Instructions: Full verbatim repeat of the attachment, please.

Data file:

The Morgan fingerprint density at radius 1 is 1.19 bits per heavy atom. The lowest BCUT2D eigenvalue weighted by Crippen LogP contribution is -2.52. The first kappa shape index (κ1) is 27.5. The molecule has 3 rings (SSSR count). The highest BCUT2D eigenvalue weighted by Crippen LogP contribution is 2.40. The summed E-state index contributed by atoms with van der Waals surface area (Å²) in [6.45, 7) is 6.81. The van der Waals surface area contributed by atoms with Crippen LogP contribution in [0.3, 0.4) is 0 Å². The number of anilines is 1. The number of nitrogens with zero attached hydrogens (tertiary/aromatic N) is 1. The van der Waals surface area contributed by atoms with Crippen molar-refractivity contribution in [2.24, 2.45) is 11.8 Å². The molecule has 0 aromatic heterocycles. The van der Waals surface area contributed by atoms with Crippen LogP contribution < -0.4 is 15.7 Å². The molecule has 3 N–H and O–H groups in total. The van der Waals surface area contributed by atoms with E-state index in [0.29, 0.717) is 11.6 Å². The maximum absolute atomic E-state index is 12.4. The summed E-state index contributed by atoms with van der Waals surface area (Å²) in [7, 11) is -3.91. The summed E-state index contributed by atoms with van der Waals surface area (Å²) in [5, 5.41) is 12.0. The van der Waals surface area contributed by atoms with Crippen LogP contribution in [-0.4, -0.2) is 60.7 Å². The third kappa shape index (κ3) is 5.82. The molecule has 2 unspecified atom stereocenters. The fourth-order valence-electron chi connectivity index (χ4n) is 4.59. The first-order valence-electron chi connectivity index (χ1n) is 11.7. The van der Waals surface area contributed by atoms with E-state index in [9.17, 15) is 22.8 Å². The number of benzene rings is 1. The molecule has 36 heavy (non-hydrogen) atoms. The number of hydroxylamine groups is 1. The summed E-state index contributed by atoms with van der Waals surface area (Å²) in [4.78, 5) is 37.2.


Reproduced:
The Morgan fingerprint density at radius 1 is 1.19 bits per heavy atom. The lowest BCUT2D eigenvalue weighted by Crippen LogP contribution is -2.52. The first kappa shape index (κ1) is 27.5. The molecule has 3 rings (SSSR count). The highest BCUT2D eigenvalue weighted by Crippen LogP contribution is 2.40. The summed E-state index contributed by atoms with van der Waals surface area (Å²) in [6.45, 7) is 6.81. The van der Waals surface area contributed by atoms with Crippen LogP contribution in [0.3, 0.4) is 0 Å². The number of anilines is 1. The number of nitrogens with zero attached hydrogens (tertiary/aromatic N) is 1. The van der Waals surface area contributed by atoms with Crippen molar-refractivity contribution in [2.24, 2.45) is 11.8 Å². The molecule has 0 aromatic heterocycles. The van der Waals surface area contributed by atoms with Crippen LogP contribution < -0.4 is 15.7 Å². The molecule has 3 N–H and O–H groups in total. The van der Waals surface area contributed by atoms with E-state index in [0.29, 0.717) is 11.6 Å². The maximum absolute atomic E-state index is 12.4. The summed E-state index contributed by atoms with van der Waals surface area (Å²) in [7, 11) is -3.91. The summed E-state index contributed by atoms with van der Waals surface area (Å²) in [5, 5.41) is 12.0. The van der Waals surface area contributed by atoms with Crippen LogP contribution in [-0.4, -0.2) is 60.7 Å². The third kappa shape index (κ3) is 5.82. The molecule has 2 unspecified atom stereocenters. The fourth-order valence-electron chi connectivity index (χ4n) is 4.59. The first-order valence-electron chi connectivity index (χ1n) is 11.7. The van der Waals surface area contributed by atoms with E-state index in [9.17, 15) is 22.8 Å². The number of benzene rings is 1. The molecule has 36 heavy (non-hydrogen) atoms. The number of hydroxylamine groups is 1. The summed E-state index contributed by atoms with van der Waals surface area (Å²) in [4.78, 5) is 37.2.